Several different routes were taken for transect walks during each visit to the sites to fully understand the place and its important characteristics. This method makes it easy to have discussions with community members about specific locations and gives a good perspective about their routine needs, local behaviors, everyday challenges and space constraints. The transect walk helps in conducting on-the-spot discussions about the particular place (see Figure 3), with instant feedback gathered from community experiences (Catalytic Community,, accessed on 2 January 2019).
Using observation, on-site discussions and photography, the transect walks investigate a range of different elements, as follows:
  • Local architecture and streetscape;
  • Public transit access points and pedestrian desired routes;
  • Public activity and dynamic use of space by different users;
  • Natural and topographic constraints;
  • Vacant spaces/potential areas for future development;
  • Street commerce and micro-economy;
  • Common community areas and amenities;
  • Unique characteristics of public spaces and symbols;
  • Sanitation and contaminated spaces;
  • Expression of art or ideas, including graffiti and murals.
The participants were engaged in informal discussion about these elements during the walk, after having initially brainstormed their place appreciation before setting out. Open-mindedness in recording expected and unanticipated data were also maintained. Photographs were taken of particular features of the informal settlements.

3.1.2. Research Method: Mapping

Socio-cultural maps were prepared from the information gathered during the transect walks for further analysis of the informal neighborhoods’ spaces and to explore potential placemaking interventions. The aim of these maps is to record the flow of people and invisible elements of a place, particularly those which other visual data collection methods, such as photography, cannot capture. These maps depict the data gathered during the transect walks along with the physical elements of the place. The maps were prepared with the help of geographical information system (GIS) software, i.e., ArcGIS, Google Earth, AutoCAD and Photoshop software, and supported with on-site photography.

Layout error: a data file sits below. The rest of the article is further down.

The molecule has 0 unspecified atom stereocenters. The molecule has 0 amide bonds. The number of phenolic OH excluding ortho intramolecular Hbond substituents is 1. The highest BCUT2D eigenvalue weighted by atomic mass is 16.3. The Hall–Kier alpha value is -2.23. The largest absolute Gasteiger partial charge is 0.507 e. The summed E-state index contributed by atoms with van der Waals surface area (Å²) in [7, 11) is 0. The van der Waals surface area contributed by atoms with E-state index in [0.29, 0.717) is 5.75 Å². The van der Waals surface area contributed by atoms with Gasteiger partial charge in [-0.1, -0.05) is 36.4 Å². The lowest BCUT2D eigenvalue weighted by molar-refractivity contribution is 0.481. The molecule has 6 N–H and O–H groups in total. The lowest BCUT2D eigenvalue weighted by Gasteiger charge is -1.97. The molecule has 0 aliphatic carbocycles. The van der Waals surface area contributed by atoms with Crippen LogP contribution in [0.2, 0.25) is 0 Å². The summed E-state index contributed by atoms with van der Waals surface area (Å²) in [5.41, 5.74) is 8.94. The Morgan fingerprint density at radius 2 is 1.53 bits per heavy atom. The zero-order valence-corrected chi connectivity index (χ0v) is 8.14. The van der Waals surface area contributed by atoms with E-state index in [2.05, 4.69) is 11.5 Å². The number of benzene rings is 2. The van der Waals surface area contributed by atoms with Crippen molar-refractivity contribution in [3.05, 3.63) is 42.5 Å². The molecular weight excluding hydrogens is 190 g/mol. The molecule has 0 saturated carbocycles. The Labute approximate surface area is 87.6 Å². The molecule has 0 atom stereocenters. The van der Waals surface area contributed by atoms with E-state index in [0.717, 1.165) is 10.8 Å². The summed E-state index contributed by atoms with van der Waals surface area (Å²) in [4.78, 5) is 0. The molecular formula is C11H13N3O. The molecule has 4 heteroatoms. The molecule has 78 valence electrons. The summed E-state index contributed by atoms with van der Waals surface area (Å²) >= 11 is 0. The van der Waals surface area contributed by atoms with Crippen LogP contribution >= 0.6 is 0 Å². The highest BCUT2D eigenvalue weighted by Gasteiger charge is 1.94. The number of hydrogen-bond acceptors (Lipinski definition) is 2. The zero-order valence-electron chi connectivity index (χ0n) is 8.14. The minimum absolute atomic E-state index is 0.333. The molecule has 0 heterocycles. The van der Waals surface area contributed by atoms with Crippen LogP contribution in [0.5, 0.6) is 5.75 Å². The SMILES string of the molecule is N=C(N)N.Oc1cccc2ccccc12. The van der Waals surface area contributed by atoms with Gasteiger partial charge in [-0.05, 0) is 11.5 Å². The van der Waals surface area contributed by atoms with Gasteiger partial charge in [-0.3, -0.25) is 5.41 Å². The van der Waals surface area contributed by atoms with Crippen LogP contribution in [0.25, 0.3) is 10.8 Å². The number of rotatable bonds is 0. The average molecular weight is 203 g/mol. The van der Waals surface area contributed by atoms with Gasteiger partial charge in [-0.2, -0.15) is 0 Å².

The transect walks covering site visits, architectural observations, and questions asked during the interviews helped to create the four maps (see Figure 4) which was deemed an essential task as it provided a medium to depict the empirical data of the spatial characteristics of the settlements and pinpointed social activities in terms of spatial configuration. This exercise consolidated the socio-spatial data collected during the transect walks and gave a clear understanding of the place documented on paper. As explained by Corner [38] (p. 213), “[m]apping ([is] a collective enabling enterprise, a project that both reveals and realizes hidden potential”, therefore, “creating and building the world as much as measuring and describing it”.
Raw data in the form of photography, mental maps and scribbles are also used to provide information for the map creation. Pictures are usually categorized and used as tools of visual ethnography. The photographs taken documented the typology of houses, streets, bridges and other built environment characteristics in the field sites and helped in deciphering the meaning of the place. Other visually recorded elements include rural imagery, adults’ and children’s activities, animals and other communal happenings in the public space.

3.2. Grounded Theory Framework

Grounded theory is a concept laid down by Glaser and Strauss [39], which transcended traditional qualitative research theory from its descriptive nature into the formation of a theoretical framework constructed from abstract explanations of social processes, underpinned by comparative analysis with an open mind [40]. It is used to produce a theoretical framework to study an area that is unexplored, assuming that “… all of the concepts pertaining to a given phenomenon have not yet been identified, at least not in this population and place. Or, if so, the relationships between the concepts are poorly understood or conceptually undeveloped” [30] (p. 53). The existing gap in assessing various phenomena associated with informal settlements in Pakistan from a culture and sustainability perspective has stimulated the use of grounded theory in this research. It is expected to reveal undiscovered and latent dimensions of urban regeneration processes in the marginalized communities of Pakistan.